Of the setup and hold timing constraints which are to be met to get a stable output, which one is critical in estimating the maximum clock frequency of a circuit?
Setup time limits the fastest frequency (shortest period) for the clock. Hold time must be met to have proper operation, and any added buffers or delays to ensure hold time is met can slow the circuit below what you'd estimate from setup time. Beyond this simple rule of thumb, the upper frequency limit depends on the circuit details, and once you determine the critical path you might find ways to improve the design by changing the topology (e.g. put something in parallel, break up the combinational logic across more than one flop in the chain, as in pipelining if added latency is okay).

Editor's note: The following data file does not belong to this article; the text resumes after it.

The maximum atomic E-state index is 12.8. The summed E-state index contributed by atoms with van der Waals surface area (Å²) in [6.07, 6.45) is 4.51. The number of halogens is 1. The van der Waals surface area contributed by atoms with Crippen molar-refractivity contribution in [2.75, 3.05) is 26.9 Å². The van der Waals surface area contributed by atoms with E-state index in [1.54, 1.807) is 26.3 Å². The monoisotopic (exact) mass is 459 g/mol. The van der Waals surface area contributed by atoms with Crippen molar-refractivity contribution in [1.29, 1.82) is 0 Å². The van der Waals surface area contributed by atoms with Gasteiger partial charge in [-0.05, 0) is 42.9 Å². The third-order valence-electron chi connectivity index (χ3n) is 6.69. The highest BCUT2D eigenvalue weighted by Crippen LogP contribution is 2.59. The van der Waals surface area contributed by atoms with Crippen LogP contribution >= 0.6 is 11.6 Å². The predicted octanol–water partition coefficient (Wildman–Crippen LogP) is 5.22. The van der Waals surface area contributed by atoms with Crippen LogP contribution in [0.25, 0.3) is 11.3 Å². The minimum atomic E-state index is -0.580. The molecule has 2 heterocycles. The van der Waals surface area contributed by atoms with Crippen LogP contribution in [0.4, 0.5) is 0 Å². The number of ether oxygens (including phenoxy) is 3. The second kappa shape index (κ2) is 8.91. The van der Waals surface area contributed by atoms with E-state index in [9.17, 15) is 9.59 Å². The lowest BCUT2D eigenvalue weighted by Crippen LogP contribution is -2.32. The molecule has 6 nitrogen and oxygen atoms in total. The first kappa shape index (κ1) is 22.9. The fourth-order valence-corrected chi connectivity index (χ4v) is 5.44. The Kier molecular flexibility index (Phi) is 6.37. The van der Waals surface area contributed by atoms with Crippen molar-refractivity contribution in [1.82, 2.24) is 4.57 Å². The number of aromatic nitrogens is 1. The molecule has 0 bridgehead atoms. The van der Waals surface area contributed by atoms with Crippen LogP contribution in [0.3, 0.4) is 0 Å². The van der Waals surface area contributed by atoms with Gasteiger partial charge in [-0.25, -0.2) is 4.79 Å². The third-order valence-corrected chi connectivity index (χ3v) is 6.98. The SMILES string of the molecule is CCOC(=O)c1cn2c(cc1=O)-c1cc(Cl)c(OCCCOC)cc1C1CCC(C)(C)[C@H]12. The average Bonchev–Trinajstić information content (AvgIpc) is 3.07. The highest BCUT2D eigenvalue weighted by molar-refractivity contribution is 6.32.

Another way to think about this: - Setup time relates to behavior from one clock edge to the next and data delay for a change launched on one edge settling before the next clock edge. If you have a setup time violation, you can reduce the clock rate and the circuit will function properly (assuming the clock tree is balanced reasonably well - see Tut's comment below). - Hold time can relate to behavior even on a single clock edge, in the case where a data change on one flop propagates to another flop quickly enough to violate the hold time at the next flop. When this happens the next flop latches the wrong data (the new data instead of the old). Slowing the clock rate will not help a hold time violation. To fix it you must add delay in the violating data path.
The answer to that one is simple: both. If you violate either one you're in trouble. And just using these two will not allow a reliable estimate of maximum clock frequency. You also need, at a minimum, to factor in the propagation delay from clock edge to ouput change. Plus, and this is critical, you need to allow time for propagation of combinatorial delays. Since this is almost always greater than input hold time, you can generally ignore hold time, except in the odd case where you can't.